My Chance Encounter with a Woman Who Later Made Jewish History
Recently, as I’ve done every February for 32 years, I stopped to think about Marilyn Klinghoffer.
Maybe you’ve never heard of her. Or maybe you’ve forgotten. But for a brief moment in 1985, Marilyn Klinghoffer was a household name – and the reason I remember her is because she changed my life.
It started that September, when I was an aspiring journalist in a dead-end editing job, and I landed an interview at a trade-publishing company. Assuming the HR manager would be a suited-up corporate type, I was shocked when a tiny, gray-haired woman welcomed me into her office. She beamed as I described my qualifications and assured me she’d find me a home with one of the company’s numerous magazines. Then she held my hand and walked me back to the elevator bank.
Held my hand? Career experts universally agreed, back then, that for a woman to succeed in business, she had to look and act like a man. Yet here was a successful businesswoman who looked and behaved like one of my great-aunts at our Passover seder. I instantly adored her.
Her business card read “Marilyn Klinghoffer.”
Back at my old job later that week, I learned that a coworker had once worked for that same publisher, so I asked him how he liked it. Tony didn’t have many good things to say about the organization, but he was effusive about Marilyn. Evidently, she kept up with the hires she placed, and he’d often go to her office to chat or ask advice. Ultimately, I came to share his views on her company, and although I would have liked a motherly friend at the workplace, that didn’t seem a good enough reason to change jobs.
A few weeks later, Marilyn unexpectedly made headlines, as Palestinian terrorists hijacked the Mediterranean cruise ship – the Achille Lauro – that she and her husband, Leon, had boarded for an anniversary celebration. Seeing her name felt so strange, as no one I knew had ever been mentioned on the front-page of The New York Times, much less for such a nightmarish reason. I threw my coins on the newsstand ledge and grabbed a copy of the Times each morning to see what had had happened overnight. At work, I’d check with Tony, hoping he’d read some promising tidbit I’d missed.
Two days later we learned that the terrorists had been captured, and all on board were believed safe. But that happy news was short-lived. Tony came into my office late that afternoon, apparently having heard a radio bulletin. “They killed him,” he sputtered, and I knew he was talking about Marilyn’s husband. “They shot him and threw him overboard.”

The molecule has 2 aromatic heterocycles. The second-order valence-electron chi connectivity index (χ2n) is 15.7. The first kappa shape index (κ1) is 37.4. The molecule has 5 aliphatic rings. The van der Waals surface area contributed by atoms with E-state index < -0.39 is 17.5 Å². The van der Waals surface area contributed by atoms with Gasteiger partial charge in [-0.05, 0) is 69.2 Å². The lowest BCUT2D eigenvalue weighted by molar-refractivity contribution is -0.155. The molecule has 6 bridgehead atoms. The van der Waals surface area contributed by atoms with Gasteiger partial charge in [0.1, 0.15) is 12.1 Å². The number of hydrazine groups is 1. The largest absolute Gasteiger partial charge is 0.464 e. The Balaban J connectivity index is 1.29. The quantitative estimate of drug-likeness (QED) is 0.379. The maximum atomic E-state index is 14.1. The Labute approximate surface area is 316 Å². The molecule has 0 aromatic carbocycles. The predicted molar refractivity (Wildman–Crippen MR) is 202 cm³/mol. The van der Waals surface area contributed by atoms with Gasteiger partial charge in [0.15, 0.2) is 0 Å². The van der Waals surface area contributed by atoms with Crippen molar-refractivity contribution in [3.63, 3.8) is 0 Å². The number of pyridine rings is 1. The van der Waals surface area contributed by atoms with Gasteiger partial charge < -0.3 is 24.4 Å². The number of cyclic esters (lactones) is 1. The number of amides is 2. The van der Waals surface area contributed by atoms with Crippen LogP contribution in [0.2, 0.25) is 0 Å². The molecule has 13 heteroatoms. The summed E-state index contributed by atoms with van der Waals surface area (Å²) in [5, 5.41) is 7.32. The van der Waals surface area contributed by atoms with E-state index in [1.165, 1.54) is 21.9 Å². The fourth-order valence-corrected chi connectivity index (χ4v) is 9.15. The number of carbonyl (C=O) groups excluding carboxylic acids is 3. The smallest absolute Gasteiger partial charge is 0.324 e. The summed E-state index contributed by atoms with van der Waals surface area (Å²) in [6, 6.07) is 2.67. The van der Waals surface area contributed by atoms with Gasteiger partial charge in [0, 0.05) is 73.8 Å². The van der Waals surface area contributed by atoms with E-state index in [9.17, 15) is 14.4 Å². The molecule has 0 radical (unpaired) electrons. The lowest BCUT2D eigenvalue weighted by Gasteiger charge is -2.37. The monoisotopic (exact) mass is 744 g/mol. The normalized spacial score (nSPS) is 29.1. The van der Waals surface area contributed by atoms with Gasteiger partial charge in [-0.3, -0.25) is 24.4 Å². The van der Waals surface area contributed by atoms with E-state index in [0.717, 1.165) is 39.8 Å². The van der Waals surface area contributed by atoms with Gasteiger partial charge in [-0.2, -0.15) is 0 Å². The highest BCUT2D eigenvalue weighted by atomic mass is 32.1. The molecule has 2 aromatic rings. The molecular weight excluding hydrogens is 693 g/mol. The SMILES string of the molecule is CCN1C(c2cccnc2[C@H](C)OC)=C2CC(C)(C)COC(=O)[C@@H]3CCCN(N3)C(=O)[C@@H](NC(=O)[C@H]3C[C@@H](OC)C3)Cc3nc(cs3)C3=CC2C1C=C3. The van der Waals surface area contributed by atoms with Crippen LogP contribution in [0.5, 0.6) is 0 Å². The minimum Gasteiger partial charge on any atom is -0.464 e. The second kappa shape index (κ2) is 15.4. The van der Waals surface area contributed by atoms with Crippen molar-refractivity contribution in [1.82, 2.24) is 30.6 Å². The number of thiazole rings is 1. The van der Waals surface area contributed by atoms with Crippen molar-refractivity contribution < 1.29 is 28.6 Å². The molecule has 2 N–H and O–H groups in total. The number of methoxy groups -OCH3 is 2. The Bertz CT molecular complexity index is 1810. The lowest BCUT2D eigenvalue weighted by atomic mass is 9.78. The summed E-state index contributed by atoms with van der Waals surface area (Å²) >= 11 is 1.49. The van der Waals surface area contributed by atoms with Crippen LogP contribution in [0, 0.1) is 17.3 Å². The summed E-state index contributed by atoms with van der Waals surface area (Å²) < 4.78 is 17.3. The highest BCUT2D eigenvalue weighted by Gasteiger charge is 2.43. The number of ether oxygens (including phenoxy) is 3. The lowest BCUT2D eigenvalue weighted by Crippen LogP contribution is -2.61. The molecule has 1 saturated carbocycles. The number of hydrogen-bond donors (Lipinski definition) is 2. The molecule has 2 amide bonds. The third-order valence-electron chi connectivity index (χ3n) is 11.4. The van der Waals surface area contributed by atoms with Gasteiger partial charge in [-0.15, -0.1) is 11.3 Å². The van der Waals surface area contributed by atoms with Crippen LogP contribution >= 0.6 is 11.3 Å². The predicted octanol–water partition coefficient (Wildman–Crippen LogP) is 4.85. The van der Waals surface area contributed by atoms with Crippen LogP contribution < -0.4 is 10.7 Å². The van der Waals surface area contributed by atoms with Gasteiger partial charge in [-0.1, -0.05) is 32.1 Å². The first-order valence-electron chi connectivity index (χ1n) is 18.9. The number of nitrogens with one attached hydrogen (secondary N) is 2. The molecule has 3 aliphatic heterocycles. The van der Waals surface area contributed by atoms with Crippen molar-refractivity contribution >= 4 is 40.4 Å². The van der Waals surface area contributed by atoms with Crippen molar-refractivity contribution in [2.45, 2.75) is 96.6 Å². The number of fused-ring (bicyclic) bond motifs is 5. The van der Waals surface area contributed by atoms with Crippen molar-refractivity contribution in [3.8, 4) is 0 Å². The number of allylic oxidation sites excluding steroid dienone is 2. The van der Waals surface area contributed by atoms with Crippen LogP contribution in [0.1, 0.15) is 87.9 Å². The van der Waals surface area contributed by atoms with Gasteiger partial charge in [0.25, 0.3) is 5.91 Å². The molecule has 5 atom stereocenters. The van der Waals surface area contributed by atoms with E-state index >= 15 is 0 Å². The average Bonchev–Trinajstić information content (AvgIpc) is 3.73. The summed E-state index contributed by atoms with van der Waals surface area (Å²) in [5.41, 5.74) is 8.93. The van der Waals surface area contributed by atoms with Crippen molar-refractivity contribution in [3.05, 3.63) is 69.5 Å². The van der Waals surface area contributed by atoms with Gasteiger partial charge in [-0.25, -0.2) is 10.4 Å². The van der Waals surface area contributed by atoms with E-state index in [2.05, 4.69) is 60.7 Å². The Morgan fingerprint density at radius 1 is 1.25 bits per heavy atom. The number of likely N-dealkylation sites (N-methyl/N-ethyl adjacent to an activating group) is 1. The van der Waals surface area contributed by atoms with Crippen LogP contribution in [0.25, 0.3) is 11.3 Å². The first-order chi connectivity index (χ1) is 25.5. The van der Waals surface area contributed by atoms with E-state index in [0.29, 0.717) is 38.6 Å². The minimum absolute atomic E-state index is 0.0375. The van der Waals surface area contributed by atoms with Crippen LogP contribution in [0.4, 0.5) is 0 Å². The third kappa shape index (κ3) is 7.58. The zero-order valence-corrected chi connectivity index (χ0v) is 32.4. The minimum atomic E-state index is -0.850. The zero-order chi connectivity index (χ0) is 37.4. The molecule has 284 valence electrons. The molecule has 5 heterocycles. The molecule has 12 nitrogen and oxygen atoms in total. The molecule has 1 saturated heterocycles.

For days, I could hardly focus on anything else. I envisioned an old man in a wheelchair being tossed like trash into the ocean. I pictured the couple’s two adult daughters, whom I’d read about in the paper, celebrating the presumed release of their parents, only to learn that their father was dead. I considered sending a card, but I felt uncomfortable intruding on their privacy. I had spent less than an hour with their mother. I was a stranger.
Still, she transformed me. Until that fall, I’d been convinced that life was supremely conquerable – that if you were ambitious and worked hard and always treated people with respect, you could be a star. But that horrible week showed me that people weren’t shooting stars at all. We were something quite different – billiard balls maybe, careening from side to side, crashing into walls and other balls. And it wasn’t our ambitions that determined where we ended up next; it was just those unplanned crashes.
A few weeks after the hijacking, Marilyn testified in Washington, D.C., before the House Committee on Foreign Affairs. She looked so small and incredibly frail in the newspaper photos. An article said she was battling cancer, and many of those quoted suggested that her hellish experience had accelerated her illness. I was not surprised to read that she died that February.
It was merely by chance that I ended up in Marilyn Klinghoffer’s office that September morning. Still, I remember her vividly, which speaks to the lesson I learn anew each year at this time, a lesson at the heart of our Jewish teachings: Life may be fragile, but what endures is the impact we have on each other – the effects of those billiard-ball-like collisions.
Last month, for the 32nd time, I thought about a tiny woman with short grey hair, who beamed when I spoke and held my hand as she bid me goodbye.
I thought about her, and I smiled.